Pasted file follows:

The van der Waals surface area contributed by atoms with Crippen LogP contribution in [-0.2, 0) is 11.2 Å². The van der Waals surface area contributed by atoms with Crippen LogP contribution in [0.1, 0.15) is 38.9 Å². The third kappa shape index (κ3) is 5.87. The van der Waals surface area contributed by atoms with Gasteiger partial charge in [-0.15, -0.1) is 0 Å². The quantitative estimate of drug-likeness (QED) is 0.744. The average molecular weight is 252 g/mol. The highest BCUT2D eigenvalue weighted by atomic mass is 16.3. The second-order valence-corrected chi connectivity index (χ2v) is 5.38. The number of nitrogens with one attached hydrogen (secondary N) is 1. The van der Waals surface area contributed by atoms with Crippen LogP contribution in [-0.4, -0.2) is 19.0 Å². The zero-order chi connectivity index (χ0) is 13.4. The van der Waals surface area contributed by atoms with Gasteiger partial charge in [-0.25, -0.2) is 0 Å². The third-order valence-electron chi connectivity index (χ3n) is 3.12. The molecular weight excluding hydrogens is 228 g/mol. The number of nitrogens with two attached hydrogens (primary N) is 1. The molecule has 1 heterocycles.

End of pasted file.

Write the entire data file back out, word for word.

The van der Waals surface area contributed by atoms with Crippen LogP contribution in [-0.2, 0) is 11.2 Å². The van der Waals surface area contributed by atoms with Crippen LogP contribution in [0.1, 0.15) is 38.9 Å². The third kappa shape index (κ3) is 5.87. The van der Waals surface area contributed by atoms with Gasteiger partial charge in [-0.15, -0.1) is 0 Å². The quantitative estimate of drug-likeness (QED) is 0.744. The average molecular weight is 252 g/mol. The highest BCUT2D eigenvalue weighted by atomic mass is 16.3. The second-order valence-corrected chi connectivity index (χ2v) is 5.38. The number of nitrogens with one attached hydrogen (secondary N) is 1. The van der Waals surface area contributed by atoms with Crippen LogP contribution in [-0.4, -0.2) is 19.0 Å². The zero-order chi connectivity index (χ0) is 13.4. The van der Waals surface area contributed by atoms with Gasteiger partial charge in [-0.25, -0.2) is 0 Å². The third-order valence-electron chi connectivity index (χ3n) is 3.12. The molecular weight excluding hydrogens is 228 g/mol. The number of nitrogens with two attached hydrogens (primary N) is 1. The molecule has 1 heterocycles.